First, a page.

He tells of his first efforts to keep hens and how he dealt with a surplus of eggs. He compares his dog to one in an advertisement for Camel cigarettes. He sings the praises of his son's one-room schoolhouse—the boy had previously attended an elite private school in New York. He tells of shingling his barn while Britain and France gave Czechoslovakia to Hitler via the Munich Accord.

For more contemporary blogs related to homeschooling, see the Cate family's Carnival of Homeschooling, Week 3.

January 15, 2006

Skating and Raising the Bar

Last week we took the kids skating for the first time at a pond in beautiful, nearby White Park. (Actually the pond was a lot more beautiful before some zealot from the DOT decided that the playing fields needed to be snowplowed in order to provide parking for the skaters, but that's another story.)

Nathaniel was a natural on ice. Jessica cried the first time she felt unsteady on her legs, immediately fell down and threw a tantrum, and spent most of the outing on her belly. Seeing her took me back to my own childhood when my brother and I went skating. Neither of us was a natural, like Nathaniel. I just sulked and refused to skate. My brother followed Jessica's example, crying and sitting on the ice.

My parents were sympathetic and protective, and I never did learn to skate--not well, anyway. I wonder if they did us a disservice?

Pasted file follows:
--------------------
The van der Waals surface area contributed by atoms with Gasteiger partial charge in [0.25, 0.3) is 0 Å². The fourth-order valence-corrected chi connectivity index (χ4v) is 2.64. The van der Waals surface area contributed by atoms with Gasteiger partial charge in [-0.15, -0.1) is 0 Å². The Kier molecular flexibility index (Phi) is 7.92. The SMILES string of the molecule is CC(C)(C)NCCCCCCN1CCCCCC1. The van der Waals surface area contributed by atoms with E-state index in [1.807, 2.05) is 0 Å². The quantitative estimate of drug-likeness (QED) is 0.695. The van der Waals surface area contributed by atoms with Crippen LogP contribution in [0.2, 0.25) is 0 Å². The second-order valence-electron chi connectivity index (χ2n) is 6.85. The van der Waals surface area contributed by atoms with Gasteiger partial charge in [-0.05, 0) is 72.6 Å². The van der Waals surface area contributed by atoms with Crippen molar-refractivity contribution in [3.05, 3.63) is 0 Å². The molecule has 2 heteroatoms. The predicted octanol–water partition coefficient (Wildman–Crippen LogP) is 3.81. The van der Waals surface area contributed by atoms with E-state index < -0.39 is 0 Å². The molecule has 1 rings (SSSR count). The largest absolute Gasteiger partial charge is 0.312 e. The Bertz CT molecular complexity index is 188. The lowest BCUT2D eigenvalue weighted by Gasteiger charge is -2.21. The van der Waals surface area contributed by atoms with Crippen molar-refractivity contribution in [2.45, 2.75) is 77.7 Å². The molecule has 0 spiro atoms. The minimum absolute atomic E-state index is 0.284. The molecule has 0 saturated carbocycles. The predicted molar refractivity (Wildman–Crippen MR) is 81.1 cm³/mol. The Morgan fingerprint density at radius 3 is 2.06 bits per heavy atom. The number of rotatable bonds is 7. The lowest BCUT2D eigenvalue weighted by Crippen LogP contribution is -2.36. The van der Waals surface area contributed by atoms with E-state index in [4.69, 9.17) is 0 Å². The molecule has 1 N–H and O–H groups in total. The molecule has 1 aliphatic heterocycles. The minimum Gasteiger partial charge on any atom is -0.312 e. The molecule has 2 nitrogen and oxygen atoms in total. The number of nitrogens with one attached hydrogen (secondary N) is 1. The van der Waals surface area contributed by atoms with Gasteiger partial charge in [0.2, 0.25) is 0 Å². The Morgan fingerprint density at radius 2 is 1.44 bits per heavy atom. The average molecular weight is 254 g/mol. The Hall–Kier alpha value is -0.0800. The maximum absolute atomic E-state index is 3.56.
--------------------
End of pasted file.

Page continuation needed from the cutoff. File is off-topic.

My wondering points to a fundamental question of teaching: to what extent should we pamper our children and ease their learning, and to what extent should we push our children and urge them beyond their capabilities?

Public schools fail to raise the bar for most kids just because they teach to a point that sits slightly left of average on the bell curve. (I'm sure some would dispute this claim, but I'm convinced of it from my own teaching and schooling. Anecdotal evidence from other public school teachers confirms my opinion.) A teacher with 27 students who are struggling to subtract isn't able to spend much time encouraging the 3 who are almost able to divide.

Homeschool teachers can more easily raise the bar. We can more easily lower it, too. If Johnny is an “actual-spontaneous” learner (an energetic, hands-on type who dislikes bookwork), Mom faces a real temptation. After all, she could customize Johnny's education so much toward his strengths and away from his weaknesses that Johnny never will learn self-discipline, or read for pleasure, or be able to wait for something worthwhile. On the other hand, in an effort to overcome any weaknesses in Johnny's personality, Dad might push too hard, until Johnny despairs and believes himself a failure.